Pranayama- The Oldest Form Of Yoga

Pranayama- The Oldest Form Of Yoga

The word pranayama has two Sanskrit words in it. ‘Prana’ means life force (impulse), and Ayama means control. It is the conscious awareness of the breath entering and leaving the body. It energizes and relaxes the mind and soul. Pranayama is the fourth of the eight limbs of yoga as defined by sage Patanjali. It provides a vital bridge between mind and body. If someone feels angry or agitated, his breath is fast and shallow. If someone feels calm, his breathing is long and deep. According to sage Patanjali, there are eight steps towards enlightenment.

Pranayama- The Oldest Form Of Yoga
Pranayama- The Oldest Form Of Yoga

Pranayama-Eight Steps

  1. Yama (ethical living)
  2. Niyama (disciplined life)
  3. Asana (meditative sitting posture)
  4. Pranayama (control of prana)
  5. Pratyahara (withdrawing of mind from senses)
  6.  Dharana (concentration)
  7. Dhyaan (deep meditation)
  8. Samadhi (enlightenment)

Breath alone has a very little to do with it, though the art of breathing is one of the means of bringing the prana under control, i.e., energy or nerve impulse. It can be very well called the power of nerve impulses, as the real object of pranayama is to control the nerve impulses and nerve center.

Prana is an impulse. Vayu is the current of impulse. It presents received within the body as well as outside the body. Either coming from the human being or arising from the cosmic sources that are:

  1. Food and drink
  2. Breathing
  3. Sound, touch, sight, smell senses.

Therefore, all these are converted into an incoming coded impulse or outgoing decoded thoughts.

Pranayama: Process Of Breathing

Pranayama- The Oldest Form Of Yoga
Pranayama- The Oldest Form Of Yoga

Before moving forward, first, we need to understand the process of breathing. It involves two activities that are inhaling as well as exhaling. The first one is called “Puraka,” and the Later is called “Rechaka” in Yog Shastra. The stage where the breath comes to a halt is called “Kumbhak” in yoga. It comprises of forms of breathing that are:

  1. Quiet breathing – the natural breathing without any efforts and needs no control over it.
  2. Deep breathing – a stage in respiration caused by deliberately slowing down of breathing. In a deep breath, the time given to inhaling and exhaling should be the same.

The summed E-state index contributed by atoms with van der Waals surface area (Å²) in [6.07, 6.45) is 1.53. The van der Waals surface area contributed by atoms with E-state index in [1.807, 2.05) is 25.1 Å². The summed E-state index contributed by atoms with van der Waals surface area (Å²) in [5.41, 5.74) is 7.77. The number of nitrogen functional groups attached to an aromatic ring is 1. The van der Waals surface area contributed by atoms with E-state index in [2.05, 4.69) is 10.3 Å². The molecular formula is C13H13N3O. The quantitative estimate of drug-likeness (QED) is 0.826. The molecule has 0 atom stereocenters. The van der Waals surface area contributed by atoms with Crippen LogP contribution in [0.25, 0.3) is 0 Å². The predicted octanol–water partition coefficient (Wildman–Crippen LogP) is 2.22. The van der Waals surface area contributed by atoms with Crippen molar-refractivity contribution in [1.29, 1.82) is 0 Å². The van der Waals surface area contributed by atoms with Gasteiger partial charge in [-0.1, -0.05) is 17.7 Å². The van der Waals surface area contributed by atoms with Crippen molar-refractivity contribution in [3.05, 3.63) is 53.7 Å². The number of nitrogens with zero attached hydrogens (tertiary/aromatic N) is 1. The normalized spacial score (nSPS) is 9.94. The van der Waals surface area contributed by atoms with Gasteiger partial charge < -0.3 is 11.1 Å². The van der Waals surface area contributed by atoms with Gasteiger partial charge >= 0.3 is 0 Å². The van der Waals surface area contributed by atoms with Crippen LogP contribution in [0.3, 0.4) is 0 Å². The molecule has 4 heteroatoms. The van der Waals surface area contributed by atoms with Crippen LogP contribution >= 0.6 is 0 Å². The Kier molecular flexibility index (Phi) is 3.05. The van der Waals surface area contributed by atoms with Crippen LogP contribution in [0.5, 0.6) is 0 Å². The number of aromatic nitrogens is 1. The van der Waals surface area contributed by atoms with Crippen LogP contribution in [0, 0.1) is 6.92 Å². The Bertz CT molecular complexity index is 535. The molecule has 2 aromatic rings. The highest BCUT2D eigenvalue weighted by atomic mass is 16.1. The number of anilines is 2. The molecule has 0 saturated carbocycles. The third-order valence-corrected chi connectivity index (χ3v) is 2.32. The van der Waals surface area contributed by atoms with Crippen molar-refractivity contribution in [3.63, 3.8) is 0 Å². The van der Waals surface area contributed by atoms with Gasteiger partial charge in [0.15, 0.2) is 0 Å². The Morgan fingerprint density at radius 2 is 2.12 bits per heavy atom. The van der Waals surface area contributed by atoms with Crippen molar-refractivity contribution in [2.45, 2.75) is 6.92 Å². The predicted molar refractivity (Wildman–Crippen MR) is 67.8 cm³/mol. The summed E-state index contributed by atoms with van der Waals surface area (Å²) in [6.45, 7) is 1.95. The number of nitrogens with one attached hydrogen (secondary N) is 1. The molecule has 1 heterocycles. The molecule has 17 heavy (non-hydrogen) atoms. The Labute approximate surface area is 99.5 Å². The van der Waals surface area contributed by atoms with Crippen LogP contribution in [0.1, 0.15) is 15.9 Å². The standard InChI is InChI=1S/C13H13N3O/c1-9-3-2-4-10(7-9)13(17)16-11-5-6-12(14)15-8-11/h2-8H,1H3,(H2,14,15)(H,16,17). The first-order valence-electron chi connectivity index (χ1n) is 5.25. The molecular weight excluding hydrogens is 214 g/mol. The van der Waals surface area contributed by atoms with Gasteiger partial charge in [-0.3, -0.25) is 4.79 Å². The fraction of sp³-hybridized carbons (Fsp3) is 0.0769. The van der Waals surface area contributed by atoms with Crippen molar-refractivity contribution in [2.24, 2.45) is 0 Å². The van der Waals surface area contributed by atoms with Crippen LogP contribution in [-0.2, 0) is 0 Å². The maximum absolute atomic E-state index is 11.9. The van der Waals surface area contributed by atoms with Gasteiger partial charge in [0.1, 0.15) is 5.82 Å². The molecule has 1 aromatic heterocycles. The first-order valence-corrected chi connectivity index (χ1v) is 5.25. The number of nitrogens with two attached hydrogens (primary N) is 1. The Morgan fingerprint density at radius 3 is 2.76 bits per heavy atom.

3. Fast breathing – it is a quick breathing process which is caused by an increase in the speed of breath. 

Types Of Pranayama:

  1. Ujjayi pranayama – In ujjayi pranayama, you take in breath from the nostrils while throat makes the sound. It is very helpful in thyroid-related problems.
  2. Bhramri pranayama – In this stage, the thumbs are placed on the ears and the fingers on the eyes. After that, a deep breath is taken and exhaled with chanting of OM mantra. It helps in increasing concentration.
  3. Suryabhedi pranayama – In this process, breath is inhaled from the right nostril, holds for a while, and then exhaled through the left nostril. It is done on a time ratio starting from 1:2:2, which can be further, increased with practice. It helps in maintaining body heat and is beneficial in winters.
  4. Bhastrika pranayama – In this round breath is taken in and out at speed rate for few times, then it has to behold for some time in the end.
  5. Sheetli pranayama – This stage of breathing needs the tongue to be rolled, and then one has to breathe through the mouth. After holding the breath for some time, exhale it through nostrils. 
  6. Sheetkari pranayama – In this, a sound called “Sheetkar” is produced keeping your tongue at the back of your teeth and then breathe. Practice Jalandhar bandh and then exhale from nostrils.
  7. Moorcha pranayama – This process involves continuous exhaling of breath without inhaling once. It leads to increased concentration in carbon dioxide resulting in a short period of unconsciousness, which is regained by automatic inhaling while asleep.
  8. Palawani pranayama – In this stage, one has to take good care of breath as it keeps the body floating in the water surface. Only trained yogis should do the Moorcha and Palawani pranayama, as it needs a lot of practice.


In conclusion, Pranayam is a healing process of mind, body, and soul. It brings control over the autonomic nervous system over which we don’t have any power. Therefore, It is the art or technique of control of impulses.

Subscribe to our monthly Newsletter
Subscribe to our monthly Newsletter